Your resource may be more complex than just a three attributes object, and you may want to have different levels of information.
To create a new user, you may only want to send two attributes like first name and last name in the request body. But to display user’s profile all attributes are needed, so you would like to get them all.
These different levels of information represent your different resource representations.
And as you can see in the two following examples, your routes are linked to resource representations, not the resource itself.
User may be seen as an object with two attributes – User creation – or as an object with three attributes – User detail. But it is always the same object, we only represent it in two different ways.
We use such JSON schema to validate requests AND responses.
Finally for your project you have defined all the routes in detail:
With all routes very well defined you will have a strong and clear RESTFul APIs project specification. Now we have the entire API documentation without any ambiguity!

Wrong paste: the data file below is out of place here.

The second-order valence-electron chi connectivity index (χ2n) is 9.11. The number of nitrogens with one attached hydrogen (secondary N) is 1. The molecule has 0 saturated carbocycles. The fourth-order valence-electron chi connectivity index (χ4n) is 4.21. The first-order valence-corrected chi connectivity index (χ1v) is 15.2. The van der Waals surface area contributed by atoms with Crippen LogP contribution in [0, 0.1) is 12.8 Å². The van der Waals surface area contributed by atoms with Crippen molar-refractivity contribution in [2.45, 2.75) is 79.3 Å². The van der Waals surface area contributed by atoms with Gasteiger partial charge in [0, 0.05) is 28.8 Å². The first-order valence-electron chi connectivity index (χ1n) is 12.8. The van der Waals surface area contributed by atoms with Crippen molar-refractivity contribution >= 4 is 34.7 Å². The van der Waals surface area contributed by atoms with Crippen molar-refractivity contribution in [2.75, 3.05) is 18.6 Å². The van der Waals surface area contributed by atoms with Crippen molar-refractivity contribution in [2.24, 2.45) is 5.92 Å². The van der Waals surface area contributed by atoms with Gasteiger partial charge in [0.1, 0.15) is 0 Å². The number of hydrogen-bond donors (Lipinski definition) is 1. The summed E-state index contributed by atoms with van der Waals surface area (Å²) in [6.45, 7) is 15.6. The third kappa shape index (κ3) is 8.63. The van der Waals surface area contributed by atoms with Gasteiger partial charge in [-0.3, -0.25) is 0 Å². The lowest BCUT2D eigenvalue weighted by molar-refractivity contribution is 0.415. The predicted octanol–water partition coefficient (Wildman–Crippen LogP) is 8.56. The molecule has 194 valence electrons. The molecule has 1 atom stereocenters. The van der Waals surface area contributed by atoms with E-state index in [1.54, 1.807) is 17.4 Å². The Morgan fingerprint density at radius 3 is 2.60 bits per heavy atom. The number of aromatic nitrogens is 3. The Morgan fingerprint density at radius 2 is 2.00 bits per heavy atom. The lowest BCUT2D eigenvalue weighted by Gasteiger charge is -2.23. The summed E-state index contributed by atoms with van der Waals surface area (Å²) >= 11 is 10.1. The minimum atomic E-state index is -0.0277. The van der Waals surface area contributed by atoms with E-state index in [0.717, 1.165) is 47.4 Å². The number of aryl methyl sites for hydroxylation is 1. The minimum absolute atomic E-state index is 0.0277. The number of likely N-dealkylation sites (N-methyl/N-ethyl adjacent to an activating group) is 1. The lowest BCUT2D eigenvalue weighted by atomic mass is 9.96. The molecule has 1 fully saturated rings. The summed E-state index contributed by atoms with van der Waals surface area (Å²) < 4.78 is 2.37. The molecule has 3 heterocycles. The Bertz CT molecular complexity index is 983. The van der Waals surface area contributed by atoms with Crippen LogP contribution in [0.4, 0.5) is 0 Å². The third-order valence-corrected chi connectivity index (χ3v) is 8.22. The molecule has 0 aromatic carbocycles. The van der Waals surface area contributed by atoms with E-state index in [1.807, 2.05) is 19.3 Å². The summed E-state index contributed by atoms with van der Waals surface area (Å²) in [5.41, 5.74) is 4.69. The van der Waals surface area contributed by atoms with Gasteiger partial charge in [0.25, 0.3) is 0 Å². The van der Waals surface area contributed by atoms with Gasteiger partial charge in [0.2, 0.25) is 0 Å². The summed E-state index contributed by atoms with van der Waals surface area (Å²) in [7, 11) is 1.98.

JSON Schema is a powerful concept to specify a whole API project…except it is really tedious to write. It would have been insane (and absolutely boring) for all our Product Owners, Developers or QA team to write by hands theses schemas.
So we wanted to abstract this complexity and ease Product Owners, Developers or QA team in their everyday life.
No need to prolong the suspense any longer, let’s introduce PERICLES!